How to Transform a Heavy Industry, One Sensor at a Time

Moving shipping containers is heavy work. Moving a traditional industry into the digital age is a different kind of heavy job. Software development agency GNAR took on the challenge and built an ops management platform for RMS Intermodal, one of the largest rail yard operators in the U.S. Their IoT solution gave RMS a data-driven […]

Moving shipping containers is heavy work. Moving a traditional industry into the digital age is a different kind of heavy job. Software development agency GNAR took on the challenge and built an ops management platform for RMS Intermodal, one of the largest rail yard operators in the U.S. Their IoT solution gave RMS a data-driven view of their operations for the first time, resulting in a whole new definition of “efficiency” for the company.

GNAR diagram

Serendipity manifests a new idea

It all started at a wedding. GNAR Founder Brandon Stewart found himself chatting with Adam Gray, the son of RMS Intermodal’s President, and the conversation turned to RFID tracking. Brandon had done some work on an RFID solution for running events, and Adam was curious about the technology. Could it be applied to his father’s rail yards in order to harness the chaotic swirl of trucks and forklifts and cranes?

The two men put their heads together and spent the next few months researching the problem space. “We visited two local RMS sites in California and surveyed over 40 locations,” Brandon says. “We sat inside the trucks, and watched how people worked. We met with managers, crews, and executives to better understand their day-to-day challenges as well as the industry at large.”

The traditional way: radios, clipboards, and Excel to manage a lot of moving parts

Looking at rail yard operations, Brandon and Adam found that efficiency is measured by job completion speed and workforce costs. Fundamentally, it’s all about how fast the crew can get shipping containers on and off a train, with a number of specialized equipment involved in moving the heavy boxes. The goal is to have the right number of workers doing the right activities at the right moment.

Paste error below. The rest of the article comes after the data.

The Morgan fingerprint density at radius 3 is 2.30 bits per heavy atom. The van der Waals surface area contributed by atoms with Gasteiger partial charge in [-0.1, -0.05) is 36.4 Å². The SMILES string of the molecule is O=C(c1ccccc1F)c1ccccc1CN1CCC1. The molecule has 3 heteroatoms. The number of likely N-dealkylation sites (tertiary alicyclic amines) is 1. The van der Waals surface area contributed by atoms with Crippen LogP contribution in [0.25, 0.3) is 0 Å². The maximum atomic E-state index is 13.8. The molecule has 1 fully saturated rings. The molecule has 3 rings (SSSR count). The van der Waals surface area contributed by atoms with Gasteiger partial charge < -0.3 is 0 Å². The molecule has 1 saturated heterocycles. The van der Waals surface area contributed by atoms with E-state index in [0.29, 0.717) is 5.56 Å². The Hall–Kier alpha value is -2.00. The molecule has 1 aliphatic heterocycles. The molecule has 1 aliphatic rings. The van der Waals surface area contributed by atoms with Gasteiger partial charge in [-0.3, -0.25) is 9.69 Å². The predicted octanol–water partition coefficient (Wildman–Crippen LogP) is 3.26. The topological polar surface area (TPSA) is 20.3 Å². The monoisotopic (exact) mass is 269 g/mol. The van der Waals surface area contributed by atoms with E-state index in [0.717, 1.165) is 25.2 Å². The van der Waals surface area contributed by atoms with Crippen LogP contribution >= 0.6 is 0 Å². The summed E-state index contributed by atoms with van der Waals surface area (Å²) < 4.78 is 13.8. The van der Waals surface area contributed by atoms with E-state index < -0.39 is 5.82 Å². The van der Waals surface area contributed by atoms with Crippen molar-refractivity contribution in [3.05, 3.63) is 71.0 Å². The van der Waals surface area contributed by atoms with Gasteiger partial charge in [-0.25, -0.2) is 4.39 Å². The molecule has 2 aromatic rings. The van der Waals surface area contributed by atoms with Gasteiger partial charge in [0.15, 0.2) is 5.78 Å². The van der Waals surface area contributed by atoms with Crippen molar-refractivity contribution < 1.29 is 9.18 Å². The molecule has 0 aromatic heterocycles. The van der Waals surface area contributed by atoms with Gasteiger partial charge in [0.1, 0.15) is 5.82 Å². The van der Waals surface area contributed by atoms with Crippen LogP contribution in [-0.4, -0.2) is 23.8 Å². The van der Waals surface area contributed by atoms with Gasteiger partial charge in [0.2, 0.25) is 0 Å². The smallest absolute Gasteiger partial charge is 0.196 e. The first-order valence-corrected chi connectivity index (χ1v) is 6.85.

The yard manager typically has a 24-hour window to prepare for an incoming train and can use a terminal operating system (TOS) — train industry software — to get the arrival time, container count, and track number. That time is precious, as once the train arrives, a flurry of activity begins.

The manager drives around the yard to corral the crew and delivers orders via two-way radio. Forklifts stack trailers alongside the train track, almost like “staging” the train. The crane then comes and starts pulling boxes off the train and dropping them onto the trailers. A hostler truck connects to the trailer and moves the container to a designated place in the yard, where it is unloaded and stored.

Throughout the process, the manager is trying to stay on top of all the moving parts, but, in a large yard that staffs up to 70 workers at a time, it can be tough. Managers are challenged to keep all workers actively engaged, but they often struggle to have direct visibility into basic operations, like which worker is operating which vehicle. This is primarily due to the long rectangular layout of the yards and rows of stacked containers (similar to a large outdoor warehouse). Meanwhile, the clock is ticking and the train needs to get unloaded as quickly as possible.

It doesn’t stop there. Once the job is complete, the manager fills out a clipboard full of paperwork, which then gets sent to the head office for record keeping and billing purposes, much of it stored in Excel spreadsheets. This adds extra time and overhead for managers as well as office staff.

The new way: an IoT platform for efficient rail yard management

Inspired by ride-hailing apps like Uber and Lyft, Adam, Brandon, and the GNAR team designed a solution that uses GPS coordinates streamed from Android tablets in each vehicle. Their new platform, Intrmodl, turns the vehicles themselves into connected IoT devices that could send real-time data to a central platform for processing and analytics. The driver app not only tracks its vehicle’s location in the yard across time, but also logs usage stats, like fuel level and engine hours, and travel paths and duration, as well as vehicle inspection details.